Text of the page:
Chinese robot makers upbeat on sales
Economic slowdown, revival in labour market and worsening export demand fail to dampen their optimism
Manufacturers of industrial robots in southern China remain optimistic about meeting their sales targets this year despite an economic slowdown, an unexpected revival in the labour market and worsening export demand.
Guangdong Jaten Robot & Automation, a Guangdong-based maker of automated guided vehicles such as driverless forklift trucks, aims to achieve 200 million yuan in sales this year, double last year’s amount.
“Sales already reached 150 million yuan in the first six months of this year. We are very optimistic about reaching our goal,” Jaten’s vice-president Chen Hongbo said.
“We already see new markets starting to use robots to automate their production lines, like manufacturers of household appliances, kitchen and bathroom products … The whole industry expects this rapid growth to go on.”
Chen said Jaten hoped to grab a larger slice of the market after having invested more than 20 per cent of its annual revenue in research and development since 2013 to launch new and competitive products.
He Zexian, sales director of LXD Robotics, one of the Pearl River Delta’s biggest robot makers, expected the company to record a jump of more than 50 per cent in revenue for the first half of the year from a year earlier.
“We are very likely to keep the same growth rate in sales in the second half of this year,” he said.
In April, He said the company only managed to achieve half of its 300 million yuan sales target last year as most competitors were forced to engage in a price war.
LXD’s robots are used in jobs hazardous to human health, such as polishing, welding and moving heavy freight. Carrying a price tag of 800,000 yuan to 1.5 million yuan, each of its polishing and burnishing robots can replace as many as six humans.
Suo Liyang, deputy general manager of Anhui province-based Affluence & Eternity Robot Technology, which produces robot-related speed reducers, also said he saw sales at the company increase 40 per cent in the first half from a year ago.
Despite the economic slowdown in China, all three executives believe the robotics industry will continue to thrive in the next two decades in the face of soaring labour costs and the vast amounts of subsidies and tax breaks from the central and local governments to spur manufacturing upgrades.
“It’s China’s national strategy to boost the domestic robotics industry in the coming years. I believe the mainland market will keep booming in the wake of strong government incentives such as subsidies at the provincial and city levels,” Suo said.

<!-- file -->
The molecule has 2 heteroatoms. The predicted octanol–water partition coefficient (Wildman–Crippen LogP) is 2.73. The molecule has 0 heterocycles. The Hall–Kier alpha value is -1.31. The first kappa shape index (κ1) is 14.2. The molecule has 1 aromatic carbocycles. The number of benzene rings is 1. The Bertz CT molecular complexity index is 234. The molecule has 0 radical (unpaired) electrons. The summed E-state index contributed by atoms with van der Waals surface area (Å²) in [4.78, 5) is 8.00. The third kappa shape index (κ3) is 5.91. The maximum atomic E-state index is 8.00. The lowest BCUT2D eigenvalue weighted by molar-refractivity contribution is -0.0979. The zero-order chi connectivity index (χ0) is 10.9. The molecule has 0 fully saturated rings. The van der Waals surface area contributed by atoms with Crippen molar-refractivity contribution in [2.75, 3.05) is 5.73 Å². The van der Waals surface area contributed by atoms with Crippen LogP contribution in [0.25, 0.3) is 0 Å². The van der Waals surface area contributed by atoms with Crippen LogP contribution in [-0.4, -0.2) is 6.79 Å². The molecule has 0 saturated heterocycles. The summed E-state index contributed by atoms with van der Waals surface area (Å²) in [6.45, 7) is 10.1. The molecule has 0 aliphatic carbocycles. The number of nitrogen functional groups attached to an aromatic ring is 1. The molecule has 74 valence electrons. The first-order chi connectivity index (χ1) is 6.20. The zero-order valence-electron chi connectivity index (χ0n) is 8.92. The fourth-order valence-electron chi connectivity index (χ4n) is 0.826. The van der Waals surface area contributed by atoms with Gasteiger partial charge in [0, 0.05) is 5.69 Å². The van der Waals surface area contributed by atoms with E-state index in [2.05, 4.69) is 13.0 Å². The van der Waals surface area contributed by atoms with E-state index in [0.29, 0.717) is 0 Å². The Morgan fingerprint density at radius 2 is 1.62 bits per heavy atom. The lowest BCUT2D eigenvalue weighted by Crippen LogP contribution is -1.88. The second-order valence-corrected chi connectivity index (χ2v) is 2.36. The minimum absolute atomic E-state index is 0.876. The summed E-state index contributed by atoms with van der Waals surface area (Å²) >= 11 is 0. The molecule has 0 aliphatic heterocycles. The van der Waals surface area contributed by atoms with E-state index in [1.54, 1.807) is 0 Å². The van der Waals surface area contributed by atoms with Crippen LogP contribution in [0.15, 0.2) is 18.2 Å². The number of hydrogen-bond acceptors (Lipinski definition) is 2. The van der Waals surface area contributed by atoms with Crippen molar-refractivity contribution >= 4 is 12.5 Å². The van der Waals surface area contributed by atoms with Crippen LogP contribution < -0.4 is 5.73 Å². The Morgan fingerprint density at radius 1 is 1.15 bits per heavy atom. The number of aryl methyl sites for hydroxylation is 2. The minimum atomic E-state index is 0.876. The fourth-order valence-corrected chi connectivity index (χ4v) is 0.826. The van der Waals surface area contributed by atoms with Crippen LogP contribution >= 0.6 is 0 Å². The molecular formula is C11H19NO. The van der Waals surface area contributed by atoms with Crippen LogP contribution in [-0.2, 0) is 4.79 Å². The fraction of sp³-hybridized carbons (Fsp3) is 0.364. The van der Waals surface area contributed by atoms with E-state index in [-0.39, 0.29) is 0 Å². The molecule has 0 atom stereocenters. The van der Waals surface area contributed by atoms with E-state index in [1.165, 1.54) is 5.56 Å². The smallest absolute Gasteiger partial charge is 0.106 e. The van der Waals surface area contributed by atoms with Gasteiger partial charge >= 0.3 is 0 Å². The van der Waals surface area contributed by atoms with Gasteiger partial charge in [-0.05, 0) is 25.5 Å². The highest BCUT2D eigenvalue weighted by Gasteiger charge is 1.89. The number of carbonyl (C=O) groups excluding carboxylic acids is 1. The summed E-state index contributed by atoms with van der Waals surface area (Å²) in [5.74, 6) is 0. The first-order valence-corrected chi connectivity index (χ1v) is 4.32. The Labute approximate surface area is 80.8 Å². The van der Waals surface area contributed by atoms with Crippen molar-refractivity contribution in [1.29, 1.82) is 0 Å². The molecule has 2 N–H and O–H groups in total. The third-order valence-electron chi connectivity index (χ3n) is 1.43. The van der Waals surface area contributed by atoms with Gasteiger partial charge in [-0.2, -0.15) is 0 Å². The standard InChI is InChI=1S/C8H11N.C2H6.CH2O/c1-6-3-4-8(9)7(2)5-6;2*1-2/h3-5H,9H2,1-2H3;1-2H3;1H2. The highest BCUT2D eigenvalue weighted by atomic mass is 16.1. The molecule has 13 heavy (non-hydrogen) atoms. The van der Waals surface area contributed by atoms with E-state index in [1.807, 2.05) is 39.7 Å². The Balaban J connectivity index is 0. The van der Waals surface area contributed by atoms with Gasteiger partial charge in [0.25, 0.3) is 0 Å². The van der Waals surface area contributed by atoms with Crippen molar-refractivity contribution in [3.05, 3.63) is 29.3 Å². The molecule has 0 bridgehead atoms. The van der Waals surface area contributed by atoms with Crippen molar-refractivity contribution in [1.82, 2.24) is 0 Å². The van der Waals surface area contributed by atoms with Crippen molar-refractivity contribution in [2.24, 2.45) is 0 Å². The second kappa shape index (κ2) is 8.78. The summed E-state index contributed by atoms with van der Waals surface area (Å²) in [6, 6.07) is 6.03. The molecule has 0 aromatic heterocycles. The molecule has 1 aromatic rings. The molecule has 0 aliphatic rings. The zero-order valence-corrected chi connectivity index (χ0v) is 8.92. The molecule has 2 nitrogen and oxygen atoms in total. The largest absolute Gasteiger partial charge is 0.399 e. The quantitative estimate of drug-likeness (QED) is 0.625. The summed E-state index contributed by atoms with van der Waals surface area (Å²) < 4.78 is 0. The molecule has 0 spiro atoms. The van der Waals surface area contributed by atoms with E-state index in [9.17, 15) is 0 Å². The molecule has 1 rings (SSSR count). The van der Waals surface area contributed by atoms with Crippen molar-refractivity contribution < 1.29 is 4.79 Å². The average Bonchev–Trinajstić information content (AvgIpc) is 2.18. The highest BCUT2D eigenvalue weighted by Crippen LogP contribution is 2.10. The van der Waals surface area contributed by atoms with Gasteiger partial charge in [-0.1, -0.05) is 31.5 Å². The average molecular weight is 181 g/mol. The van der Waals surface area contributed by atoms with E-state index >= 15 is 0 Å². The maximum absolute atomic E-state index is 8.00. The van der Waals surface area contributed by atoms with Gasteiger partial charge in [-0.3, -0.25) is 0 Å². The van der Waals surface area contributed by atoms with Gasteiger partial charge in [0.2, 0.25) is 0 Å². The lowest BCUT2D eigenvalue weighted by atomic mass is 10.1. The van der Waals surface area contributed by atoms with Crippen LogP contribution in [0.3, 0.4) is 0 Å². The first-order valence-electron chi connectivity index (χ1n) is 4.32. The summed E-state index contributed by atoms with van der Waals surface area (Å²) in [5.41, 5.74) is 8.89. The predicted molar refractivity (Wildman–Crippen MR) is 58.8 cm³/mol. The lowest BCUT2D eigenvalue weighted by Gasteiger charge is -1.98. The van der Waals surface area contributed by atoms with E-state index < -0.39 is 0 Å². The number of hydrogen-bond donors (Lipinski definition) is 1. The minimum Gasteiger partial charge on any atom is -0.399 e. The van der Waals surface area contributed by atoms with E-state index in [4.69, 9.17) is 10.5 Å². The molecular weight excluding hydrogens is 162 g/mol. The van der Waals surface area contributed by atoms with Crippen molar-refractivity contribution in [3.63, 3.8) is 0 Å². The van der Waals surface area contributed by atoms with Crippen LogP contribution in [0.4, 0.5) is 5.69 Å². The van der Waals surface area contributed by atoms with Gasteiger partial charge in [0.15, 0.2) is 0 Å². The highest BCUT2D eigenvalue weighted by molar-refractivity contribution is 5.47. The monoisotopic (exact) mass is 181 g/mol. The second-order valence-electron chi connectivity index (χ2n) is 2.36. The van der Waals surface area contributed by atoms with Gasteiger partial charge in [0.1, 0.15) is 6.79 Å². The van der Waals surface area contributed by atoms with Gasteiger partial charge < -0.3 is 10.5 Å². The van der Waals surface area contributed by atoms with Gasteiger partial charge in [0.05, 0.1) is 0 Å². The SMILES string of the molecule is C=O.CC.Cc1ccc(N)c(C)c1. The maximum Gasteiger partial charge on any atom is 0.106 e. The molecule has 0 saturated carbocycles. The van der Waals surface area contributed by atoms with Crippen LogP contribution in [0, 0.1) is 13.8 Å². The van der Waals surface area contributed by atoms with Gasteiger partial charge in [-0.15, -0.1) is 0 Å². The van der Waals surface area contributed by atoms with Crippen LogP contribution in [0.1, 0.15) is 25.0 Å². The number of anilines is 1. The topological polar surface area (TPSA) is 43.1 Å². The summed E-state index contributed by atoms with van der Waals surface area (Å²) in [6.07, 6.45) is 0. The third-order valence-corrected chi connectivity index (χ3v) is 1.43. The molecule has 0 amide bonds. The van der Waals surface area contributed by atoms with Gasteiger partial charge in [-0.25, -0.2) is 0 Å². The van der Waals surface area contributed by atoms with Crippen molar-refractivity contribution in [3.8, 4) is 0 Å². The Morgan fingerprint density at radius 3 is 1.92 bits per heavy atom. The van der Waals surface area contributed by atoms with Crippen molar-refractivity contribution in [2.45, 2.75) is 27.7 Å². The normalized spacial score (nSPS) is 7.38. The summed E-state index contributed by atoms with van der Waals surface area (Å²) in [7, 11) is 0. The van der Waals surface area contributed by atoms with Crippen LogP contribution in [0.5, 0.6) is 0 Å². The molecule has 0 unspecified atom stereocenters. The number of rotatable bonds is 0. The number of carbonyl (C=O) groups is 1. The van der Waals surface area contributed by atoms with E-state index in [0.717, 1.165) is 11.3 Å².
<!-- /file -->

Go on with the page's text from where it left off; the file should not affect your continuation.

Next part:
In a five-year proposal released in April, the Ministry of Finance, the Ministry of Industry and Information Technology and the National Development and Reform Commission vowed to make significant progress by 2020 in the production capacity, creativity and competitiveness of the robotics industry.
Last year, about 68,000 industrial robots were sold in the country, up 17 per cent from a year earlier. But the growth rate slowed from 56 per cent in 2014. Figures for the first quarter or the first half of this year are not available.
In fact, industry players should be braced for more challenges ahead. Some bosses of labour-intensive factories said they now had second thoughts about automating their production lines after seeing signs of easing in the chronic labour shortage this year.
“I was thinking of investing about 500,000 yuan to deploy the first batch of industrial robots at my factory last year,” said Li Zhiguang, boss and founder of Looksee Group, a Guangzhou-based garment enterprise. “I dropped the idea later because I found it really costly to maintain the robots. Besides, they are not flexible enough when it comes to cutting the fabric into certain shapes for different designs.”
He said he started to notice the easing in labour shortage in the Pearl delta this year.
“Before, it’s a very big headache to recruit and keep workers. But things have changed this year. Maybe it’s because many factories shut down last year,” Li said.
Jeff Lin, who runs a building materials business in Shunde, Guangdong, has also changed his mind about automation for his company.
“One of my clients from Southeast Asia bought more than 20 aluminium containers from Guangdong last year for the local construction market. But so far this year, he has only imported six from China,” he said. “I see no need to speed up automation in the coming months.”
Private investments in China increased 2.8 per cent year on year in the first half of the year, slowing from the 3.9 per cent pace in the first five months and the 5.7 per cent rise in the first quarter, official data showed. That was a far cry from growth of more than 20 per cent in the past decade.